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Tideliar

I am scientist by training, inclination and temperament. However, this is a blog, not a lab. The title reflects my passion for hyperbole, so don't take me too seriously. I don't. I was a technician in a physiology lab, got my PhD in molecular genetics and neuroscience, was a postdoctoral fellow in biophysics and now am a Project Manager in a Clinical Science/Biomedical Informatics institute. I am a scientific jack-of-all-trades, and very happy because of it. I write about science that catches my eye, making the transition away from the lab bench, and the slightly odd and moist boundary where science culture meets the public. I am an Englishman by birth, an American by temperament and if I were you I wouldn't lend me money.

My posts are presented as opinion and commentary and do not represent the views of LabSpaces Productions, LLC, my employer, or my educational institution.

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Thursday, August 26, 2010

A friend of mine has a bit of a quandary right now. He has an 'untrainable' staff member. It's quite strange and I thought that I'd see what the blogosphere thought. Obviously I've changed some facts here and blatantly haven't asked his permission to do this.

My friend, let's call him Malcolm, is in the second year of the TT at a small State University in the US (small university, not state. Then again, I suppose the state is quite small compared to some, so maybe it works either way...Sorry..this oddly long digression is now getting recursive...(I wonder how many times I'll go off topic while writing this (this comment, not this post))).

Anyway, Dr. Malc was fortunate enough to walk into his gig with a sweet project and some nice prelim data so he secured funding very quickly. For those who are about to stop reading out spite and jealousy, he doesn't work in basic sciences, so don't worry he's not stealing y'alls thunder. Malc needs someone to do the basic science side of his project while he focuses on the clinical aspects of the research so he hired a postdoc. This person was hired as a Research Associate because it's a nicer package - benefits, decent health insurance etc.

Very generous, I can hear you saying. And that's our boy, Dr. Malc. Heart of gold and generous to a fault.

This postdoc RA seems to have got into his head that because he was hired as an RA, he's not really a postdoc lab rat, but more like a non-tenure track Research Assistant Professor. And this is where and why things are derailing kind of fast.

The RA seems to think he can act independently and has full autonomy to do so. Malc has asked for things to be done and they usually are...eventually when it's convenient to the RA, rather than convenient for Malc, which is to convenient say for the larger project. One might argue that because the RA is the boots-on-the-floor worker it would be more likely that he would know when things need to be done by, and that the PI should be concentrating on the 'larger picture'. Drug Monkey and Odyssey and many others (whose refs I can't find), have written about this at length elsewhere.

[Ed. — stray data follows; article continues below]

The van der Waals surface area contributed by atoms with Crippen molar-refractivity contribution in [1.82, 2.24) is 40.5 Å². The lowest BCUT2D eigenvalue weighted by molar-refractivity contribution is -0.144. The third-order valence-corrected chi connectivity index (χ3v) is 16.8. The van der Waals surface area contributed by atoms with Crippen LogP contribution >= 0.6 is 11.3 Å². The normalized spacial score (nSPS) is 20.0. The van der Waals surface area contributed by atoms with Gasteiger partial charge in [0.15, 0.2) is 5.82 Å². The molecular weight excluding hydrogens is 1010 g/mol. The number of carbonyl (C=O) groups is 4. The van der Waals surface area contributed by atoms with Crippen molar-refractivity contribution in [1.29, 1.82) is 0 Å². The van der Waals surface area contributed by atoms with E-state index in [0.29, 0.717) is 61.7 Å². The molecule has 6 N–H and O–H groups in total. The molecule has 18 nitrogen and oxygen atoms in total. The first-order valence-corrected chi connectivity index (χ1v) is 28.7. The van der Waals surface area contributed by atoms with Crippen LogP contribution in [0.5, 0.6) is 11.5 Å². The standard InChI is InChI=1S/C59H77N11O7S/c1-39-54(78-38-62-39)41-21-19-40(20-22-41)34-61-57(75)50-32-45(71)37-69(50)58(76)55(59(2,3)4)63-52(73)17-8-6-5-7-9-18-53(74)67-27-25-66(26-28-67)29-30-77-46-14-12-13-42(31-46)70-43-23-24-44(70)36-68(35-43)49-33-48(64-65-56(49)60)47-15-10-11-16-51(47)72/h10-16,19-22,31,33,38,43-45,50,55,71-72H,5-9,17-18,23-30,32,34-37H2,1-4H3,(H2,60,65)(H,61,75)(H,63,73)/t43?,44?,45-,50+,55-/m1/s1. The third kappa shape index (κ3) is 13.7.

However, in a clinical science setting it is the basic scientist who is out of his element, not the clinician. Also, the lab is run differently to a basic science lab such that the PI is much more involved with the day-to-day running of the project than one might expect, at least until another MD joins.

Malc is starting to notice that there are problems with the quality of the work being done as well. It turns out that RA acts like the grad student and tech are 'his property' (according to the tech). He spends a great deal of time arguing with the grad student about how things should be done, and expects others to clean up after him when he's "finished". And I don't mean clean up as in re-stock the chemicals, or empty the biohzard bin, I mean as in leaves errors in the work that others need to notice and fix. At least...that's what they assume.

I'm wondering if the guy is just a lazy motherfucker who does half-assed work.

The latest in the Tale of Woe from the MalcLab is that the guy just tried to submit a paper without really telling anyone. Now the first reaction here, and I certainly had it, was


WHAT THE FUCK GET OUT OF MY LAB YOU LYING THIEVING BASTARD!



But he put everyone's names on the paper and they were getting ready to write this work up anyway.

It's like he either thinks he's doing Malc a favour by doing it for him, or he thinks it's his job to do. And the quandary is that I can't figure out which it is. Or rather, I think I know which one it is, but I can't prove it and thus my advice to Malc (fire the twat) goes unheeded. Something that makes me hesitate (and fortunately for this guy, stops Malc from taking my advice) is that when Malc stopped the RA from publishing and looked at the paper it was utter fucking shite. Like really. Like, half written paragraphs, poorly articulated ideas and discussion and references and figures out of sequence (Figure 3 was the first one referenced in the text, yet the second in sequence embedded in the paper)...plus a hundred little things that...if you're trained correctly you would have automatically have not made.